When I stop and think about what it's all about I do come up with some answers, but they don’t help very much.

        I think it is safe to say that life is pretty mysterious. And hard.

        Life is short. I know that much. That life is short. And that it’s important to keep reminding oneself of it. That life is short. Just because it is. I suspect that each of us is going to wake up some morning to suddenly find ourselves old men (or women) without knowing how we got that way. Wondering where it all went. Regretting all the things we didn’t do. So I think that the sooner we realize that life is short the better off we are.

        Now, to get down to the basics. There are 24 hours a day. There is you and there are other people. The idea is to fill these 24 hours as best one can. With love and fun. Or things that are interesting. Or what have you. Other people are most important. Art is rewarding. Books and movies are good fillers, and the most reliable.

        Now you know that life is not so simple as I am making it sound. We are all a bit fucked up, and here lies the problem. To try and get rid of the fucked up parts, so we can just relax and be ourselves. For what time we have left.

From The Collected Writings of Joe Brainard, edited by Ron Padgett. Copyright © 2012 by The Estate of Joe Brainard. Reprinted with permission of The Library of America. www.loa.org. All rights reserved. This poem appeared in Poem-a-Day on March 11, 2013.

          We had a grief
we didn’t understand while
          standing at the edge of
    some low scrub hills as if
humans were extra
    or already gone;—

what had been in us before?
          a life that asks for mostly
    wanting freedom to get things done
in order to feel less
          helpless about the end
    of things alone—;

when i think of time on earth,
    i feel the angle of gray minutes
          entering the medium days
    yet not “built-up”:: our
work together: groups, the willing
    burden of an old belief,

          & beyond them love, as of
    a great life going like fast
creatures peeling back marked
    seeds, gold-brown integuments
    the color time
will be when we are gone—

From Extra Hidden Life, among the Days. Copyright © 2018 by Brenda Hillman. Reprinted with the permission of the author and Wesleyan University Press.

Remember the sky that you were born under,
know each of the star’s stories.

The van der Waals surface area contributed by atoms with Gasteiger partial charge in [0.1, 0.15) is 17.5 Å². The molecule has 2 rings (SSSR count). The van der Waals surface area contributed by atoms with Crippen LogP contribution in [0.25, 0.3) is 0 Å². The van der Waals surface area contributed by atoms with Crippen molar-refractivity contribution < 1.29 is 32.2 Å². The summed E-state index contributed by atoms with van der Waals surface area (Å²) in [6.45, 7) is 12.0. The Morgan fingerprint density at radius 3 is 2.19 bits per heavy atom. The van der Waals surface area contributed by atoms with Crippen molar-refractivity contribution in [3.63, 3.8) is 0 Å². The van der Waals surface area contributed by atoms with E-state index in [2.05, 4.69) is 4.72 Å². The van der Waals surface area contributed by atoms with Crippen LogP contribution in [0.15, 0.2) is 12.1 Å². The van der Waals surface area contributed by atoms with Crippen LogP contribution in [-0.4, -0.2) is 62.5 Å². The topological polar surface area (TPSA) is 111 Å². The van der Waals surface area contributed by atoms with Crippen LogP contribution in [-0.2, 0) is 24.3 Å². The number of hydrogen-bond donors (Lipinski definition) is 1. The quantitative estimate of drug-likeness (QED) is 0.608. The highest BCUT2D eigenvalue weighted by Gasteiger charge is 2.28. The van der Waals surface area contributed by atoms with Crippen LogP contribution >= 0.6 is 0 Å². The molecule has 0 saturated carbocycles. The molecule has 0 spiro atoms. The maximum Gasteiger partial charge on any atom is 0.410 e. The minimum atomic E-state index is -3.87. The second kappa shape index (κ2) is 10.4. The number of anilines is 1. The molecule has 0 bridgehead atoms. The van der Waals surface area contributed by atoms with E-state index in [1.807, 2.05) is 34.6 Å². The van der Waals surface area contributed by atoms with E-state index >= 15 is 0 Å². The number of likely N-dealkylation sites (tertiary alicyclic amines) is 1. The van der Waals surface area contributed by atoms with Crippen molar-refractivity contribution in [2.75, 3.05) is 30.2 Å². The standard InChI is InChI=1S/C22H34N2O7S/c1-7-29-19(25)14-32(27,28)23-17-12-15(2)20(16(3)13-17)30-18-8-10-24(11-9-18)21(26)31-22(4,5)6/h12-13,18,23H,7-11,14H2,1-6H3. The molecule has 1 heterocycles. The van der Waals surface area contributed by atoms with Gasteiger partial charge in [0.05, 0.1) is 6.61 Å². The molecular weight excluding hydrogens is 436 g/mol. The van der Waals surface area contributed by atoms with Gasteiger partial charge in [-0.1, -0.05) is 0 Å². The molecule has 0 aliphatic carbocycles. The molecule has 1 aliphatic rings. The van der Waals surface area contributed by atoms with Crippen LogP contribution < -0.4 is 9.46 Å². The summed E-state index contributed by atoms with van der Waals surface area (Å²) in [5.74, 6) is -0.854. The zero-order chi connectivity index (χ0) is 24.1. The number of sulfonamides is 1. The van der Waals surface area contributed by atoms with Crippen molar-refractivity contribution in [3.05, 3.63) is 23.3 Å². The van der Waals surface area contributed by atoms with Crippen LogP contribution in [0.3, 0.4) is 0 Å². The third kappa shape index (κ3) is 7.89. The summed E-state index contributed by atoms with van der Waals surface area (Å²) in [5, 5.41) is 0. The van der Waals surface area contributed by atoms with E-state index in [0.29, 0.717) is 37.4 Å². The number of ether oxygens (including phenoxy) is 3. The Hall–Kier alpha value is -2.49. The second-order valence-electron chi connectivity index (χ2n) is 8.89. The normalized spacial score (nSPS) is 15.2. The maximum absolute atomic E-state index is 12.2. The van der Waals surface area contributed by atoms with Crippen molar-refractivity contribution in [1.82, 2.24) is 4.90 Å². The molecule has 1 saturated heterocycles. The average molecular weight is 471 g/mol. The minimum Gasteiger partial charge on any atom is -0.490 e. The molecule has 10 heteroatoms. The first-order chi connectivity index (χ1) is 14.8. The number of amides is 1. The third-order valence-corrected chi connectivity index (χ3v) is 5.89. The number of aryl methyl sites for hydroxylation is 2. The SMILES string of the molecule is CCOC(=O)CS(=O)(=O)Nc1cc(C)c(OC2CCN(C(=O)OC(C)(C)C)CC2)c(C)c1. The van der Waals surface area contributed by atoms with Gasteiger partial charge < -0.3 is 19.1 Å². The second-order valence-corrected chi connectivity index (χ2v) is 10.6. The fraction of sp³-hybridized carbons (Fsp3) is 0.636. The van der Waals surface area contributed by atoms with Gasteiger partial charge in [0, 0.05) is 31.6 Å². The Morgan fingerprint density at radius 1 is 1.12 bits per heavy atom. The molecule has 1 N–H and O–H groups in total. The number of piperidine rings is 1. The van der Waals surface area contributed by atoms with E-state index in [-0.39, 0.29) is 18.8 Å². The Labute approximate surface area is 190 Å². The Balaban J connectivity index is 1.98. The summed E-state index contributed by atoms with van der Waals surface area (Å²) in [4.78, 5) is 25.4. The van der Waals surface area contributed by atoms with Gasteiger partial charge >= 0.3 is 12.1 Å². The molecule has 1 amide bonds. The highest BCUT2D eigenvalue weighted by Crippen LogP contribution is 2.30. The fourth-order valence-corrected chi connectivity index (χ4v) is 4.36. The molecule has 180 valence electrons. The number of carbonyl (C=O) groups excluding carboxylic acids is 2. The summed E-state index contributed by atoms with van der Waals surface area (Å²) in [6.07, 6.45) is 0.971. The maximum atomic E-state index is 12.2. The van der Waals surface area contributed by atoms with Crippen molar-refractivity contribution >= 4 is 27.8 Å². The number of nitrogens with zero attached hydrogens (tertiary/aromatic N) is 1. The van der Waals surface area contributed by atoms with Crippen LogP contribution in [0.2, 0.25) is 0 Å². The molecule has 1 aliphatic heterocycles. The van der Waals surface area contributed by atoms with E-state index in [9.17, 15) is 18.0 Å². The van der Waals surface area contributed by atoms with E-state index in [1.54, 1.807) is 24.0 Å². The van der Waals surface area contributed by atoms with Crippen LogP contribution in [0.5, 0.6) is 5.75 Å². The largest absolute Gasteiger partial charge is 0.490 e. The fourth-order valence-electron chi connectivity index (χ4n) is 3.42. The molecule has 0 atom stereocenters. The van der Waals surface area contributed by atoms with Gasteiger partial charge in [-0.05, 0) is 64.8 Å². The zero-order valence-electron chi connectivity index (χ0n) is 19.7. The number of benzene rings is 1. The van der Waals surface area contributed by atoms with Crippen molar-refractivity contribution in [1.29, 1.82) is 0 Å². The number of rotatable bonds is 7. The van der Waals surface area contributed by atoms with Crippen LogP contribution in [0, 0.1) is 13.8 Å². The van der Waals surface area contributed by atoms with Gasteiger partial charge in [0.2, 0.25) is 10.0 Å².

Remember the moon, know who she is.
Remember the sun’s birth at dawn, that is the
strongest point of time. Remember sundown
and the giving away to night.
Remember your birth, how your mother struggled
to give you form and breath. You are evidence of
her life, and her mother’s, and hers.
Remember your father. He is your life, also.
Remember the earth whose skin you are:
red earth, black earth, yellow earth, white earth
brown earth, we are earth.
Remember the plants, trees, animal life who all have their
tribes, their families, their histories, too. Talk to them,
listen to them. They are alive poems.
Remember the wind. Remember her voice. She knows the
origin of this universe.
Remember you are all people and all people
are you.
Remember you are this universe and this
universe is you.
Remember all is in motion, is growing, is you.
Remember language comes from this.
Remember the dance language is, that life is.
Remember.

“Remember.” Copyright © 1983 by Joy Harjo from She Had Some Horses by Joy Harjo. Used by permission of W. W. Norton & Company, Inc.

              10

maggie and milly and molly and may
went down to the beach(to play one day)

and maggie discovered a shell that sang
so sweetly she couldn't remember her troubles,and

milly befriended a stranded star
whose rays five languid fingers were;

and molly was chased by a horrible thing
which raced sideways while blowing bubbles:and

may came home with a smooth round stone
as small as a world and as large as alone.

For whatever we lose(like a you or a me)
it's always ourselves we find in the sea

Copyright © 1956, 1984, 1991 by the Trustees for the E. E. Cummings Trust from The Complete Poems: 1904-1962 by E. E. Cummings, Edited by George J. Firmage. Reprinted by permission of Liveright Publishing Corporation. All rights reserved.